Microsoft keeps proving that it’s a leader time and again even if the company doesn’t always get the kind of recognition that the FAANG (Facebook, Amazon, Apple, Netflix, and Google) businesses do. For example, Microsoft is:
- Pioneering the use of mixed reality as a way of doing business. For example, Ford engineers and designers use Microsoft’s mixed reality technology HoloLens (goggles equipped with augmented reality) to overlay 3D car features on clay models, which enables teams to more quickly assess the viability of features they’re designing (such as side mirrors) and make alterations as needed.
- Building a cloud business that leads the industry. Microsoft has steadily built a cloud computing business that positions the company with Amazon as the two leaders in the space. The company just recently signed a five-year agreement with Walmart to use Microsoft’s cloud services. Raj Bala, a Gartner analyst, said in a New York Times article about Microsoft that the booming cloud computing industry is “a two-horse race between Amazon and Microsoft,” which Google being a follower.
- Setting an example for embracing an open platform and open community by acquiring GitHub. The acquisition sends a strong sign to the many companies that are holding out on embracing new ways of working, open source development, and infrastructure as code (e.g. use of containers).
On July 19, The company offered a progress report on its journey to leadership. At market close, Microsoft reported it had achieved $100 billion in annual revenue for the first time. The company’s fourth quarter fiscal 2018 revenue (ended June 30) and earnings both exceeded analysts’ expectations.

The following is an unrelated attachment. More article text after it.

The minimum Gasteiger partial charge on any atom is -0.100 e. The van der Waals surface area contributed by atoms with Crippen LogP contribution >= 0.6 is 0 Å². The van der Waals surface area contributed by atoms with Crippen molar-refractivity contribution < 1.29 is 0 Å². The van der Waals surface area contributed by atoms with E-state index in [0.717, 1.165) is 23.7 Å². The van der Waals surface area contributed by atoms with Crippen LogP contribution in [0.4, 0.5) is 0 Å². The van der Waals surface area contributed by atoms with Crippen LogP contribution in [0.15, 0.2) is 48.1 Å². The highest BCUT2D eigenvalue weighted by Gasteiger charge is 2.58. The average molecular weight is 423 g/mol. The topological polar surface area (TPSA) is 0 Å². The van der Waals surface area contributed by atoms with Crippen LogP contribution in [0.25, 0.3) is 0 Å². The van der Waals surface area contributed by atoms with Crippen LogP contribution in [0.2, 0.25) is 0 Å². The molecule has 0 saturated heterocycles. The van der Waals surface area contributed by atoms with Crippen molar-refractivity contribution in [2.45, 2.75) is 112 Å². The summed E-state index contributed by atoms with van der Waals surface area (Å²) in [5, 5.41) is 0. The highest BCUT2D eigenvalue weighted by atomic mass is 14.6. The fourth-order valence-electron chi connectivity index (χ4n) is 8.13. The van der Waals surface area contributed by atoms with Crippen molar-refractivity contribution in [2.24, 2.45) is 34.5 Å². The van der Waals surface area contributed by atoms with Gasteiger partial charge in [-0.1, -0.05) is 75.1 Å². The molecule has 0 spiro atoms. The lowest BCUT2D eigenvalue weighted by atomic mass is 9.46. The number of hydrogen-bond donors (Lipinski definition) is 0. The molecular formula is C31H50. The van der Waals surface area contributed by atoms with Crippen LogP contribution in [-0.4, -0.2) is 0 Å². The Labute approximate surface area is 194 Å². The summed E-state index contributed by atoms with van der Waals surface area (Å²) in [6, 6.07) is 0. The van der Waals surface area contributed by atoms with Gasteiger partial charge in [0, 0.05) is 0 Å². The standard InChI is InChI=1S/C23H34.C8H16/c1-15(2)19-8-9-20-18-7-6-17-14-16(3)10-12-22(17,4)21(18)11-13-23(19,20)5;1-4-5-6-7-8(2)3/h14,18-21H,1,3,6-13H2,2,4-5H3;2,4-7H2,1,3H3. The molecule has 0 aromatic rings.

Although growth came from several sources, the story of Microsoft’s quarter was the ascendance of its cloud services, known as Commercial Cloud, which grew 53 percent for the quarter, bringing in nearly $7 billion in revenue. That rate of growth also exceeded analysts’ expectations.
Evercore ISI analyst Kirk Materne told CNBC that Microsoft’s public cloud service, Azure, is growing at a faster rater rate than Amazon Web Services did when AWS was a similar size.
That growth rate is even more impressive when you consider that Microsoft, unlike Amazon, has needed to transition a legacy company to the digital age. As The New York Times noted,
For Amazon and Google, cloud-computing services were a natural outgrowth of their original businesses — e-commerce and search, respectively. Both companies were born on the internet.
Not so for Microsoft, which has made the most striking transition to the cloud. Its heritage, corporate wealth and industry dominance was based on selling packaged software and its Windows.
On its blog, Microsoft is crowing about its accomplishments, and rightfully so, for Microsoft is working with industry leaders to build their businesses with Microsoft technologies as the foundation. Of the recently announced Walmart agreement cited above, Microsoft said, ‘Using a broad base of cloud, AI and Internet of Things (IoT) solutions, [Walmart] plans to further its mission in creating incredibly convenient ways for customers to shop and empower associates to do their best work.”
Microsoft is also helping Walt Disney World use internet of things technology to fight the demise of purple martins and to transform Campbell Soup’s information technology operations on top of global hybrid cloud solution.
By contrast, IBM has been trotting out case study after case study of clients using its Watson artificial intelligence technology, but the company’s financial performance has not been as impressive as its innovation story. Microsoft is delivering both technology leadership and impressive financials. And Microsoft is, once again, a force to be reckoned with.